So the authors wanted to take this out into the real world then, and they asked 20 participants over five days to take part in these activities. So full time workers and immediately when they got in they would do these energetic arousal and recovery scales. Half of them would engage in the mindfulness app exercise and half of them would engage in playing a game for 10 minutes. Then do those tests again to measure their recovery.
And again they found that playing the game was much more useful and much more effective in work stress recovery. And interestingly, they found that as the week went on it became more and more effective. So if we think about recovery involving a sense of mastery, or gaining a new skill, this makes sense because over the week participants will be gaining more mastery over the game they're playing and getting more and more work stress recovery benefit from it. However the opposite was true for the mindfulness app people. So as the week went on this became less and less effective for them in terms of recovering their work stress.
Katie - Interesting! As an avid gamer I'm guessing this is a sweet music to your ears?
Helen - This is music to my ears I can go home and tell my husband everyday “it's work stress recovery darling, everything's fine”. And so I think the take home from this really is we can't ignore that the best thing, the gold standard, for work stress recovery is going to be a social and physical activity like team sports. But taking out your phone and playing the game is gonna be a really effective way of reducing that work stress.
And we might controversially ask whether mindfulness is really just trying to do something that a video game already does and does better? And indeed it has been suggested that perhaps we could put this as mindlessness is more effective at reducing work stress than mindfulness.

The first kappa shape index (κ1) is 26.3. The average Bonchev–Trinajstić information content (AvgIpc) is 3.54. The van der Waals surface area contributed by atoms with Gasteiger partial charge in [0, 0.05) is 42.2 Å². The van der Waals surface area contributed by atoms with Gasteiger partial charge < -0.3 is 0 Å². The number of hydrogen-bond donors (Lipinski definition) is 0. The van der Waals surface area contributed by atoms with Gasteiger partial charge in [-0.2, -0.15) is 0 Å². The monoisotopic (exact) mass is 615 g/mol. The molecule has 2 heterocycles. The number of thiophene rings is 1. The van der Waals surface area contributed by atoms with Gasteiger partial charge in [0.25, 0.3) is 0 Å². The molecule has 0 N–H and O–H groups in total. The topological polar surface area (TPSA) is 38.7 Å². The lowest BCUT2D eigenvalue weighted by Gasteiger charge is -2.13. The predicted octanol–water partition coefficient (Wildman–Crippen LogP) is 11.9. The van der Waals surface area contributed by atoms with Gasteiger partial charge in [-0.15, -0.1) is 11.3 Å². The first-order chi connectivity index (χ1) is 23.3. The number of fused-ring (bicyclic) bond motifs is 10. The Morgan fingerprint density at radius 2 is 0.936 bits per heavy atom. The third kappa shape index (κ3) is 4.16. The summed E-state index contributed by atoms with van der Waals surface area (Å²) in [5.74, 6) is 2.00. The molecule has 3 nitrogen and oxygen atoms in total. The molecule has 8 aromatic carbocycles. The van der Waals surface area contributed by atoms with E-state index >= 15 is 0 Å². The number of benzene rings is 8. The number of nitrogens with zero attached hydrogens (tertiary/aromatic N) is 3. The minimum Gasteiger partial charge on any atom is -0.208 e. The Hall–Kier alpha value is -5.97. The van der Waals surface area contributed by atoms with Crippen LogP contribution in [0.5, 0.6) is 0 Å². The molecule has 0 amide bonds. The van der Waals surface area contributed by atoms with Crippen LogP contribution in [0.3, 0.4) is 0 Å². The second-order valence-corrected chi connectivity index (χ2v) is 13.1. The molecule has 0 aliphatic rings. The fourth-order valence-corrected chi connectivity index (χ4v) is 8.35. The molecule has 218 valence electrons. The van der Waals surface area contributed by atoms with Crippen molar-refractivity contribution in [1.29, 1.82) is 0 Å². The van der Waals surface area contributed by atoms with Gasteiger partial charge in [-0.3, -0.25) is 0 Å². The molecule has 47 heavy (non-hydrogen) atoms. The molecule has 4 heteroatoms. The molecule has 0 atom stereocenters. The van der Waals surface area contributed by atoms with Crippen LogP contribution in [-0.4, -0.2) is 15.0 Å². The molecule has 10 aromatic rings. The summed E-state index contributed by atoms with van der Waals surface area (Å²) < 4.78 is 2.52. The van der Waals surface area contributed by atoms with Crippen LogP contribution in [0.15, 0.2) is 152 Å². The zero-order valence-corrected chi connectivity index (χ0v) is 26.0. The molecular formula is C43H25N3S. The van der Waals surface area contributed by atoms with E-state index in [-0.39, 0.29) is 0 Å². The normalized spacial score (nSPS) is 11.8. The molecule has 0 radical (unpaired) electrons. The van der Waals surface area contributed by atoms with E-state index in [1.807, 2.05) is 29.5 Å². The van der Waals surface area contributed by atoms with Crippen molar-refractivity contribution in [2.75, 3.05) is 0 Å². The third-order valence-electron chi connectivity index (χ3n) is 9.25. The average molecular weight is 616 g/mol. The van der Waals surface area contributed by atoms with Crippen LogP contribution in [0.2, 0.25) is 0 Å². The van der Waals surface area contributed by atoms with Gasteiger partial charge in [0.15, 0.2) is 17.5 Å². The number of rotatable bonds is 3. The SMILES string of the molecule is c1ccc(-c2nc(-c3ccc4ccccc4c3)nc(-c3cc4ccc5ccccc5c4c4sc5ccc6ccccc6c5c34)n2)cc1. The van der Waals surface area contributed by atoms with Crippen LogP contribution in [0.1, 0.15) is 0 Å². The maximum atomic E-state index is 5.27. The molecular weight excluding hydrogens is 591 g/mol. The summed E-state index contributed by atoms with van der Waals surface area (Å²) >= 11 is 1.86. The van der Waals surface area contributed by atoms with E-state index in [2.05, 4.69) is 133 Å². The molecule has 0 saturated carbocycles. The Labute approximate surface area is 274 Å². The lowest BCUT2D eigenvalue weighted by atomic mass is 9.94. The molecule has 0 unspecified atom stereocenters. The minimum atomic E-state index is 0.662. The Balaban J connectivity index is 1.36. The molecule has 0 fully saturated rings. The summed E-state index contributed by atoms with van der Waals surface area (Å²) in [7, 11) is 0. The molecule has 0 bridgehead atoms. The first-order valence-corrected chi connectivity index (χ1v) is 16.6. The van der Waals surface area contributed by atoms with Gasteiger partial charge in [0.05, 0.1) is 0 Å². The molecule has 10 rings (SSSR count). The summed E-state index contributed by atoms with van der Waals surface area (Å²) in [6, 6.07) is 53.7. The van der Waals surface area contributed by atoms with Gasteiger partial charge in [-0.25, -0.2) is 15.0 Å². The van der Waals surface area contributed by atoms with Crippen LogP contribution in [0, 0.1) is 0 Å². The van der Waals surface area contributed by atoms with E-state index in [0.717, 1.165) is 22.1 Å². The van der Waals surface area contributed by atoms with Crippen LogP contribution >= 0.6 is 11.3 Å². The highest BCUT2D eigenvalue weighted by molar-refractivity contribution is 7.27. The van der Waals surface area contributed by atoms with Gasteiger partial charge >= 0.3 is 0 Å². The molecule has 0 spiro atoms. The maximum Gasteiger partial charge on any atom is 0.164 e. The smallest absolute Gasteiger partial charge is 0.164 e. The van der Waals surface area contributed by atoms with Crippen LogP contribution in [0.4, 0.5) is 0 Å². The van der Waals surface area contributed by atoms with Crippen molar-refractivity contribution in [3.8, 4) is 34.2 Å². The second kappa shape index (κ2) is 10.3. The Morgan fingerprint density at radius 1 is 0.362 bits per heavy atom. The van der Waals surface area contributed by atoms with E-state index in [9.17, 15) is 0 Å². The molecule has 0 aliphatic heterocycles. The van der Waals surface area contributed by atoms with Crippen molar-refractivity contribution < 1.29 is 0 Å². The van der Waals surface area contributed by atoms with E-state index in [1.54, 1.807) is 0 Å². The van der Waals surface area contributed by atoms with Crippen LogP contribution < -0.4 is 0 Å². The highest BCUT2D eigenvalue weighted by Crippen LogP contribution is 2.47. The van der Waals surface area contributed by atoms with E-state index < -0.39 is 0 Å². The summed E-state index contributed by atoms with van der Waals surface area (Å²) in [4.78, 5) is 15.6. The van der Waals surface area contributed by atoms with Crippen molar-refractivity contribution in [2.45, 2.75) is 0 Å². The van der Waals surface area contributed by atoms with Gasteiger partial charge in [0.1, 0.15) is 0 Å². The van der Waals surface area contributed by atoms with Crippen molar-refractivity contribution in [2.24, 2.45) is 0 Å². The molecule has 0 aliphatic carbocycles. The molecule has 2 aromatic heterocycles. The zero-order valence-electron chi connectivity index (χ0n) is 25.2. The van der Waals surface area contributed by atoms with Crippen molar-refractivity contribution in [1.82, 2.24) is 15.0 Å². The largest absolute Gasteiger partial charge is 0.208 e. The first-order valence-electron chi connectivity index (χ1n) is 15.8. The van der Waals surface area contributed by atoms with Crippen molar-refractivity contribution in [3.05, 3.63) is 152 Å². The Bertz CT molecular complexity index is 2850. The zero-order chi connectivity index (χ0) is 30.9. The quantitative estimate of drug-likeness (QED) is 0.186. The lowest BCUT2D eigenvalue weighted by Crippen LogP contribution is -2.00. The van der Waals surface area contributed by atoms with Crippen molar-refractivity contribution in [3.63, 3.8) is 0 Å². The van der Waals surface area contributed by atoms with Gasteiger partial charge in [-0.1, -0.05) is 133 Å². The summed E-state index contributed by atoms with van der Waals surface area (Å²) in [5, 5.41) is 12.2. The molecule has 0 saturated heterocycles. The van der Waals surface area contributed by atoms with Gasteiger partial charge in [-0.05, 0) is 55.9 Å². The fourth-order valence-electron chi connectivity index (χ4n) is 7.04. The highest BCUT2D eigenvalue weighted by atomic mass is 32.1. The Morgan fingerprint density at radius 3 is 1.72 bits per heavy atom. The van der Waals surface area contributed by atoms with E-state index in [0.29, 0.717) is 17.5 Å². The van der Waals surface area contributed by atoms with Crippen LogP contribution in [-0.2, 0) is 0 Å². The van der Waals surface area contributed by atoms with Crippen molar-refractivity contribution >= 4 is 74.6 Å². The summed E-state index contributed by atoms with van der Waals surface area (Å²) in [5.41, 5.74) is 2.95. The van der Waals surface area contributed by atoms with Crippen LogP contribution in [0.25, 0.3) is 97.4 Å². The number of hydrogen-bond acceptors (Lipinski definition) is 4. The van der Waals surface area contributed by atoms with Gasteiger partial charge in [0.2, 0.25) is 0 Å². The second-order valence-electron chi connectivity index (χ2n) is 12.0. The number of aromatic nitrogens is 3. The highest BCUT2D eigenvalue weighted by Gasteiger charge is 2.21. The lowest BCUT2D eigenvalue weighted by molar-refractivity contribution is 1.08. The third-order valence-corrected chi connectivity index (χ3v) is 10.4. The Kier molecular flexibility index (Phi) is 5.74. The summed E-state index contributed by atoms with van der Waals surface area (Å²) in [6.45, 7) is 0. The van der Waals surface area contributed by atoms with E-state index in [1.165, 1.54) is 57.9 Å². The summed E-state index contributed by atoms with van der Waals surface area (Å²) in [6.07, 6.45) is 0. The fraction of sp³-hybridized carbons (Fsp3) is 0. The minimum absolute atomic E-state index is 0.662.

Katie - I do try and practice mindfulness. I find it really hard. Could it not be that being mindful is difficult and takes longer than a week to master whereas maybe a game is a bit easier to do so you get that sense of achievement?
Helen - It absolutely could. Notoriously mindfulness is hard to master, it's hard to switch off your mind but then that begs the question well why don't we just recommend playing games if it's an easier way to access what we're trying to get at which is is stress recovery and restoration? Why don't we just go straight to the game and skip the difficult middleman?
Katie - Equally the cynic in me has the suspicion that games are designed to be addictive, right? So what if you end up using your coping mechanism too much?
Helen - We should be cynical about this, playing games often involves paying money as well. So there are certainly are potential pitfalls to this. But if we're looking at a purely recovery basis, I think we can feel a bit smug finally (the way mindfulness people can tend to feel a bit smug) we can most gamers can start to feel a bit smug about ourselves too.
Katie - And I can feel less bad for not being very good at mindfulness.
Helen - Absolutely.
Katie - Duncan do you have any thoughts?
Duncan - What’s the evidence on whether a phone app mindfulness tools are as effective as the kind of real deal mindfulness? It could be that what they've basically done is kind of compare a full bodied game with a kind of diet version of mindfulness and the diet version of life that doesn't do anything. There might be other benefits to mindfulness when it's done in its entirety.